Dovetale arrived this summer to suspiciously little fanfare. You would think a new venture by the two-Michelin-star chef behind Restaurant Story, a place that a decade ago took the London fine dining scene by the scruff of the neck and gave it a good shake, would be the talk of the town.
There is, appropriately, a story behind this: while the culinary world fell in love with Restaurant Story, it never quite warmed to Sellers himself. He was cocky and brash and rubbed people up the wrong way.
His follow-up, Restaurant Ours, swapped the transportive tasting menus with in-your-face destination dining, all slebby razzle dazzle and Instagram-bait backdrops.
Critics hated it (all of them except me, who actually quite liked it) and after one too many negative reviews, Sellers penned an infamously petulant rebuttal to that doyen of the London restaurant scene, Fay Maschler. This did not go well for him, and the episode is, I hazard, not unconnected to the lack of hype around Dovetale.
In the years since, Sellers has stepped away from Restaurant Ours – it’s now “Theirs”, I guess –, closed the doors at Story for a major refurb, and opened both Dovetale and a new wine bar, Story Cellar. If you were grasping for a literary allusion, you might call this the third act of his story – but is it a redemption arc?
Dovetale is a very beautiful place. Located on the ground floor of the new 1 Hotel, you enter through a hall crafted from rough-hewn stone and rustic carpentry. The dining room beyond is an expanse of soft, woody hues accented by splashes of olive and pink. And plants: there are plants everywhere. More than a thousand of them, apparently. It’s designed to look like it’s just been casually dug from a Yorkshire hillside rather than expensively assembled in one of the most exclusive neighbourhoods on the planet. And it works: it’s the kind of space that makes you feel at ease on a subconscious level, your lizard brain responding instinctively to the evolutionary dog-whistle of natural materials.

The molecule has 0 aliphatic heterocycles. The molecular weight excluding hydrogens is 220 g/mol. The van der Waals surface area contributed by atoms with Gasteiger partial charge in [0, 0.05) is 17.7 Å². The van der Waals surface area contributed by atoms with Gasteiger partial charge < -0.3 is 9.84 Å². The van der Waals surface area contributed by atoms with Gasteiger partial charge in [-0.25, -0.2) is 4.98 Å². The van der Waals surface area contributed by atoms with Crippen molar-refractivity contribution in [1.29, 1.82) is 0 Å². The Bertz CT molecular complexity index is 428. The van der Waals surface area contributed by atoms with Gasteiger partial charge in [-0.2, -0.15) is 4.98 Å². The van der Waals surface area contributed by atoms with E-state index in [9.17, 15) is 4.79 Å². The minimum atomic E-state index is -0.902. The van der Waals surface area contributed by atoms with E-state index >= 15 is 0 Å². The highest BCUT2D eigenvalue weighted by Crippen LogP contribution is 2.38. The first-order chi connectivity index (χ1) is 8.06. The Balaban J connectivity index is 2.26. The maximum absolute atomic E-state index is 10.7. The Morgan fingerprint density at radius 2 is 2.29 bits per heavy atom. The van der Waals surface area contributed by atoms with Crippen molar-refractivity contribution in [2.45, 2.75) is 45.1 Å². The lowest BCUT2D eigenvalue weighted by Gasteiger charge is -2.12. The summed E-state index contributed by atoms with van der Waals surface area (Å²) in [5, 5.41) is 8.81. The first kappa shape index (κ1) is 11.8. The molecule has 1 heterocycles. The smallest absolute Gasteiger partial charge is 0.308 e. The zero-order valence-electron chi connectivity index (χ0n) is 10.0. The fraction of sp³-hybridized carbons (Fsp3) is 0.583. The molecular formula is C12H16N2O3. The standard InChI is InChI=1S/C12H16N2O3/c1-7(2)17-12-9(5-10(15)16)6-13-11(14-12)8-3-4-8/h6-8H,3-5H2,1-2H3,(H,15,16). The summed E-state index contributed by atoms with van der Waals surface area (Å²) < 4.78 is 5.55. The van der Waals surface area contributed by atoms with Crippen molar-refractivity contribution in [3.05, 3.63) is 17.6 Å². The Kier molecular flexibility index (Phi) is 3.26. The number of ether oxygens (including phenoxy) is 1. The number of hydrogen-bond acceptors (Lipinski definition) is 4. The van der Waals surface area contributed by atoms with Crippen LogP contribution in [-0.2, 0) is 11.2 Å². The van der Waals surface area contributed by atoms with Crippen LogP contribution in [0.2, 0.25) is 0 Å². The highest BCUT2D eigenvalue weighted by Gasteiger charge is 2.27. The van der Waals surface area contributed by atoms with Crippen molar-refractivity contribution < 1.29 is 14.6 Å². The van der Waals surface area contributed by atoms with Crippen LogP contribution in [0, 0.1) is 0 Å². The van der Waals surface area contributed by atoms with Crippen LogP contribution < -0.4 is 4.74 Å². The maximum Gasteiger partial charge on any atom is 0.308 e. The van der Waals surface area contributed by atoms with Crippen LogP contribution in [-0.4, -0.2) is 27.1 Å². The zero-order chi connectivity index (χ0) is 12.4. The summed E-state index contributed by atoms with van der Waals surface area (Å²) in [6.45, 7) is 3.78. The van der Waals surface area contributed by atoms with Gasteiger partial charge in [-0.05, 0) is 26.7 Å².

The menu suggests a kind of European grill, albeit one focused on sustainable British ingredients. The wagyu carpaccio is a great way to kick it all off, the paper-thin slices of marbled meat buried beneath a tangle of parmesan. Our waiter, Giles, recommended wrapping the slivers of meat around the beef fat chips, which tastes like a delicious triple bypass waiting to happen.
On the plate opposite was a mushroom tart with rye custard and kale: crispy in all the right places, soft in all the rest, small but perfectly formed, at once comfortingly wholesome and genuinely impressive.
I followed this with the most daring dish of the evening: steamed Dover sole Veronique, the fish wrapped around scallop mousse and served with grapes, tarragon and cauliflower. It was apparently invented in 1903 by the French chef Auguste Escoffier, who named it after a comic opera that was running at the Coronet theatre.
With the tart grape, creamy scallop, slightly singed cauliflower and hint of liquorice from the tarragon, this is a tough combination of flavours to marry but Sellers does it brilliantly.
My guest ordered roasted Jerusalem artichoke with spelt ragu, served with fresh pear and smoked cheddar – another absurd balancing act of flavours and textures that somehow coheres into something quietly wonderful.
None of these dishes are revelatory, exactly, but like the room they’re served in, it’s all just extremely nice.
There’s a dedicated knickerbocker glory trolley allowing you to craft your own ice cream-based abomination for the princely sum of £18 – this is Mayfair and nobody said it would be cheap – but I headed straight to the adjoining Dover Yard bar for a well-mixed Manhattan, a far more civilised way to end a meal.
It’s hard to fault Dovetale. It doesn’t shoot for the highs of Restaurant Story, nor does it hit the same bum notes as Restaurant Ours. It feels confident, grown up, self assured – and that’s exactly what Sellers needs right now.